I came across your blog on blogher. Fantastic picture! Your salad looks just wonderful!

www.katelynsfood.blogspot.com

melissa said...

Ya know, the great thing about the healthy dishes you post is that they always look lovely enough for people to actually want to make them. They look delicious and enjoyable. I don't know if that even makes sense :P.

I guess it's that sometimes I see people who only cook healthy stuff and it sometimes seems so boring and bland. Yours never does and it's very encouraging to those of us who really need new and interesting nutritious dishes. So thank you.

Cherylharris said...

more and more, I'm struck by the vibrancy of your pictures. all of the practice is surely paying off!

Kalyn said...

I really appreciate the nice feedback on the recipe and photo. This is one of my favorite salads of the summer this year!

Barbara said...

This salad looks wonderful. Until recently I soaked and cooked my own chick peas. Just lately I've been using canned ones and they just aren't the same. I often crush a spoonful of the peas and add to the dressing - it gives it a creamy consistency.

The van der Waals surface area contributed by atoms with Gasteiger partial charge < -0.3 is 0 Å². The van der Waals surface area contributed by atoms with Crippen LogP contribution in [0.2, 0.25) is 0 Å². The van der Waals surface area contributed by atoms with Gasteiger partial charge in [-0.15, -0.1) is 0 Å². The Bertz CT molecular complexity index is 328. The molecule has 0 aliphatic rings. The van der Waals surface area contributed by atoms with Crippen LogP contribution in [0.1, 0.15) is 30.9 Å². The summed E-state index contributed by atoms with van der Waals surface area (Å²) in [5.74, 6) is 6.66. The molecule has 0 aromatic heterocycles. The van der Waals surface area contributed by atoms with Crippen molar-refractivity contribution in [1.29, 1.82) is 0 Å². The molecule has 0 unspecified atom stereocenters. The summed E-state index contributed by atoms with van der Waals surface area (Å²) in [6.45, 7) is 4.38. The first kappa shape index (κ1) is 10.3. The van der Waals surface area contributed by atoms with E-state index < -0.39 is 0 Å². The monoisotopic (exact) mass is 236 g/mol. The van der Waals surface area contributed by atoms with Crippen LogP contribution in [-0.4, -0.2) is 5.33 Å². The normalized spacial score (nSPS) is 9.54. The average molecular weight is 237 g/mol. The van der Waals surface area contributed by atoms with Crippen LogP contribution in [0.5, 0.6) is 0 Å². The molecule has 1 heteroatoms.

Sara said...

I've been cooking up large batches of dried beans and freezing them in 2 cup portions. I agree with you, they taste much better than canned, plus they're cheaper.

Christine said...

Lovely and delicious looking. Mr CC would love it if I made this for him!

Rosa's Yummy Yums said...

That's the kind of salad I love! Healthy, fresh, tasty and very pleasant! I could eat chickpeas at every meal!!!

Cheers,

Rosa

Paz said...

Delicious-sounding, as usual!

Paz

Kalyn said...

Love the way bloggers share ideas with each other. Barbara, I like your idea of crushing some chickpeas to add to the dressing. Sara, also a great idea to cook a lot of chickpeas and freeze. Thanks everybody for nice thoughts.

Anonymous said...

I think the downside of using the canned food is high ammount of sodium. However, you can always rince the chickpea to lower the ammount of sodium.

alexandra's kitchen said...

This is stunning! And I agree, soaked and cooked-from-scratch chickpeas taste so much better than canned varieties. This salad looks so fresh and delicious!

Andie Summerkiss said...

It looks heavenly. I have a can of garbanzo beans in my pantry which I will use for this recipe soon later this week.

The photo is simply lovely. Great colors too.

MsBlueKatt said...